Here, as soon as anyone dared to express a somewhat critical opinion on the matter, they were looked down upon. Among our bishops, our archbishop is unfortunately the only one – and I want his name to be remembered: Monsignor János Oros – to have dared to speakout. This is the only position taken that has been acknowledged, as found in the Gospel of Saint John the Baptist’s voice, crying out in the desert. Then, much later, the bishops’ conference issued an appeal asking the state to reconsider the situation. But here we are, we come back to what I have already mentioned on several occasions: the question of knowing where our conscience is, and what rights are ours. Because if I am convinced that it is the sovereign right of the Church to exercise its activities, to proclaim the Good News, then I have no need to ask anyone for permission to exercise this activity. That right is mine. Because in doing so, I de facto recognize a right of state interference. In this area, we can again and always take an example from the United States of America. Because there, liberalism – taken in the positive sense of the word – really means that I am free, and that it is up to me to decide what to do. That’s why I like to say that the real liberals, literally, are us: the Catholics. Because we must certainly believe in what God has revealed to us: our Catholic faith – but for everything else, everyone can have, as free men – by virtue of the freedom that God conferred on him – their own opinion. As for the “freedom given to us by the state” to worship God, it is a freedom of which history gives us no example. And, day after day, we accept it without flinching … We could talk about France, where our faith only lives in very small groups. As I told you, I like to go to spend my summer holidays there, and as I like the Old Rite Holy Mass, I like to frequent communities which practice it, and there faith is truly alive, I see many young families, and many vocations. These believers were able – and here we can also mention certain charismatics, such as those of the Emmanuel de Paray-le-Monial community – to go very seriously to their cathedrals’ squares, to protest and pray. These are the kind of reactions that I missed here, and I see it as a sign: for me, this means that with us, faith really only exists on the outside, but that it’s not really alive.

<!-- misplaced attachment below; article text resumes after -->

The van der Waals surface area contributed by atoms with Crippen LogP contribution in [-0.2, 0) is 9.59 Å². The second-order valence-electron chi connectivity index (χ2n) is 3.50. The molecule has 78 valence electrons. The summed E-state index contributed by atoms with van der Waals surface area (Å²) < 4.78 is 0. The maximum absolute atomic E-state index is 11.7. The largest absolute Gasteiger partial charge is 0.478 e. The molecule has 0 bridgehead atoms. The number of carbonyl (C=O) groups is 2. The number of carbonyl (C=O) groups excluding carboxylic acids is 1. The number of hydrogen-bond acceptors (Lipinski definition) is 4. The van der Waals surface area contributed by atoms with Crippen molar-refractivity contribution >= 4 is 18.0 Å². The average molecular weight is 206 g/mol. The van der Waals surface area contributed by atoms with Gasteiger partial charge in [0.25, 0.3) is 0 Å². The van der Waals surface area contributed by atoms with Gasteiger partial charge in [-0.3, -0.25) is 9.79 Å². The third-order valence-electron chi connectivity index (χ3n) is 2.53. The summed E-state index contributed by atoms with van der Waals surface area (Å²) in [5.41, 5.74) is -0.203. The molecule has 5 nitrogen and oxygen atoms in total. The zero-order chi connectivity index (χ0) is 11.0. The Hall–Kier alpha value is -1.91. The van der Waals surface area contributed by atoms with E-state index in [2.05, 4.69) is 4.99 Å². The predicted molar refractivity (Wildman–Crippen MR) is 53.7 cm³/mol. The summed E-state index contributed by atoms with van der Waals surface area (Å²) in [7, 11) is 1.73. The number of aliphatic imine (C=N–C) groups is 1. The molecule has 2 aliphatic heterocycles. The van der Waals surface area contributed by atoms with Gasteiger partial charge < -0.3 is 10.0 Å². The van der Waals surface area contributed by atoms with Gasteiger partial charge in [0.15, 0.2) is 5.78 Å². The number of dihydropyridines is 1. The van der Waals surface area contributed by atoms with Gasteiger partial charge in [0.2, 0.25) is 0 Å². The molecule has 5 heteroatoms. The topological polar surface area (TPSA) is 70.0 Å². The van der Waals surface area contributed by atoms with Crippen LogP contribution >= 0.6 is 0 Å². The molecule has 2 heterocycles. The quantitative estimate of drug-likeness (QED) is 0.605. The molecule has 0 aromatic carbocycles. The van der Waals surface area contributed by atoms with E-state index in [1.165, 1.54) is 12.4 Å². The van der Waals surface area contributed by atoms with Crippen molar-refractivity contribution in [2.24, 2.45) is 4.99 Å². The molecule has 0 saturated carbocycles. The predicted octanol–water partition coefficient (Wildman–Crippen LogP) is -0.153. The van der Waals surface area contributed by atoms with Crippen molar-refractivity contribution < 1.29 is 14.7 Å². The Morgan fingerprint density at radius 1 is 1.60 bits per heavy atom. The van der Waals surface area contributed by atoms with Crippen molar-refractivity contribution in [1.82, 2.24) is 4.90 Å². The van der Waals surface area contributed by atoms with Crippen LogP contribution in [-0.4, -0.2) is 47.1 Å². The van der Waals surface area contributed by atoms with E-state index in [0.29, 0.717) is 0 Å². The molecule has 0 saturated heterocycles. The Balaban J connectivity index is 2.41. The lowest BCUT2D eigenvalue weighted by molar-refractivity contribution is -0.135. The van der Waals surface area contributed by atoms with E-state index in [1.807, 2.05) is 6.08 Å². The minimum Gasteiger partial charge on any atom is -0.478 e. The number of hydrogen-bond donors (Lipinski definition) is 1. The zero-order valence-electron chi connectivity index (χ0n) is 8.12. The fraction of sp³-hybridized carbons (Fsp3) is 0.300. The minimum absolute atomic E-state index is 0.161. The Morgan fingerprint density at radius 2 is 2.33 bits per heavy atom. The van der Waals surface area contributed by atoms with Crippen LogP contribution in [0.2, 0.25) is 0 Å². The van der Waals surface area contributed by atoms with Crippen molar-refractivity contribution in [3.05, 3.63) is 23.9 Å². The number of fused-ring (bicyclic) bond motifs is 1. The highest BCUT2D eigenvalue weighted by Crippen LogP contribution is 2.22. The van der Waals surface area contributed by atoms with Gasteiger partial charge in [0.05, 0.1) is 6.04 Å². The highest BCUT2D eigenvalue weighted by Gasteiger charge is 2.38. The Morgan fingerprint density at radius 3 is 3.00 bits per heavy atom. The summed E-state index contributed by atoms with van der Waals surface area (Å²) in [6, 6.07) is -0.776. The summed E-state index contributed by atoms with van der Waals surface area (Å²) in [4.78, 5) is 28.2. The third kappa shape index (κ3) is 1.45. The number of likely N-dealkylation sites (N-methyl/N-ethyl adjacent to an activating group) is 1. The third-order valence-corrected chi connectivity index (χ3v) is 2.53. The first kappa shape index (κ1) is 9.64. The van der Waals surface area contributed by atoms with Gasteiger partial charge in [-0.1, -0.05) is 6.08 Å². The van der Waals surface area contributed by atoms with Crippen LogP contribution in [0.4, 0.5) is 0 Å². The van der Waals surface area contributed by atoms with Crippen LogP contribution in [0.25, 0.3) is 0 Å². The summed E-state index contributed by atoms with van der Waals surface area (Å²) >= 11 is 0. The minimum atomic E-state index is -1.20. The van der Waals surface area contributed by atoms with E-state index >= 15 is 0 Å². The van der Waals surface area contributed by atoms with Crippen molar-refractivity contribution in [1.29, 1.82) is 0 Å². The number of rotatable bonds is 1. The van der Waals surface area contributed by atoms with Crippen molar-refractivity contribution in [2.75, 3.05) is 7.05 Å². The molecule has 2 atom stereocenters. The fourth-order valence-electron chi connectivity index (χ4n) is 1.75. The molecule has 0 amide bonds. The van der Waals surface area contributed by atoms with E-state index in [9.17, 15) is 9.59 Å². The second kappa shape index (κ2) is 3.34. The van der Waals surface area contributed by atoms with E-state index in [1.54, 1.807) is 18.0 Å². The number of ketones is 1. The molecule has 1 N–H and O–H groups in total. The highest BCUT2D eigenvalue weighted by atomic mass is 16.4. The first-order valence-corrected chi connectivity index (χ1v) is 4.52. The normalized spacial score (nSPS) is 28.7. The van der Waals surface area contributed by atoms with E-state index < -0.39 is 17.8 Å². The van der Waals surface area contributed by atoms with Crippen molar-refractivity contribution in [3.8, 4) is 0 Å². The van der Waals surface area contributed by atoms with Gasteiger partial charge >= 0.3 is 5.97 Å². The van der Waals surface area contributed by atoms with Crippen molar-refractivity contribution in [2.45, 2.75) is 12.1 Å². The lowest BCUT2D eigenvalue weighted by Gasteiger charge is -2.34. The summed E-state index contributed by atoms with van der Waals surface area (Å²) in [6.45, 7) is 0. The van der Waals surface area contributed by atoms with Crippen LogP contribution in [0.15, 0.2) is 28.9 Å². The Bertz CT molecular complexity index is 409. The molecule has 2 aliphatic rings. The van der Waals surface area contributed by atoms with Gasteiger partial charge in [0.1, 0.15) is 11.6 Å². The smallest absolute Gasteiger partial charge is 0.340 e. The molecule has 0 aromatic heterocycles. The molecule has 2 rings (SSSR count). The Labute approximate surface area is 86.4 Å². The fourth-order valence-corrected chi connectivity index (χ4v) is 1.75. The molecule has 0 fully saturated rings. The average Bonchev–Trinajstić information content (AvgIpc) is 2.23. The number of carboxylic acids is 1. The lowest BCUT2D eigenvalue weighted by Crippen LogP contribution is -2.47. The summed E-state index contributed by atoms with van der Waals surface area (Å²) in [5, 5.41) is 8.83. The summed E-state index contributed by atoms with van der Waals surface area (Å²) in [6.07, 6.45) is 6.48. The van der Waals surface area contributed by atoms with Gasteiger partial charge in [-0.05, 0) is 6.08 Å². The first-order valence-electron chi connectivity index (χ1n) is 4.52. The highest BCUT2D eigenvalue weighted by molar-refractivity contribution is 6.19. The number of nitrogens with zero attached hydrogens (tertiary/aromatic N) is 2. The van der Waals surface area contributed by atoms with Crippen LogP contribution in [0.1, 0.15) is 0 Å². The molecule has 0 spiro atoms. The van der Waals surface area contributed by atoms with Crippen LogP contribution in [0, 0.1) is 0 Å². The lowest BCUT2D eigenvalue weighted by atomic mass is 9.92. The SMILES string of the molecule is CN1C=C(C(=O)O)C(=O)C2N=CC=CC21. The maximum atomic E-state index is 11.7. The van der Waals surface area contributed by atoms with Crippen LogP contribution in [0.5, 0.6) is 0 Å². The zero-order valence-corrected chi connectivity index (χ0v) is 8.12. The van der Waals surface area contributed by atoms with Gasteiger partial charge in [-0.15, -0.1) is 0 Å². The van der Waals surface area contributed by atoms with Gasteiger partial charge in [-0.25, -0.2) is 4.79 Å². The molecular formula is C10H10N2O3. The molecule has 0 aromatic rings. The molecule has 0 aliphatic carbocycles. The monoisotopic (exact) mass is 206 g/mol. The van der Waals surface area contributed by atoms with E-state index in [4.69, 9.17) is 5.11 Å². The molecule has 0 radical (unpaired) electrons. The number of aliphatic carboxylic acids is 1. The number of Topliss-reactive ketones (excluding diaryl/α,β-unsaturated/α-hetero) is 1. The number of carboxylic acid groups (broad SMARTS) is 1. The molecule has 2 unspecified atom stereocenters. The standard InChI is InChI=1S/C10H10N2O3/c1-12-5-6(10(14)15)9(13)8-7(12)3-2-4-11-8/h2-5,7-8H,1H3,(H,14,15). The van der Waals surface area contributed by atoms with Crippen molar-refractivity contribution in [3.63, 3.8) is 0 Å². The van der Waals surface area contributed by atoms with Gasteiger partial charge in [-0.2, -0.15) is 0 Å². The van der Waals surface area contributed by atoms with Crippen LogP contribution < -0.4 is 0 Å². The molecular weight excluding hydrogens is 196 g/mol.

Ferenc Almássy: Do you mean that this faith could be in fact a social habit, an obligation?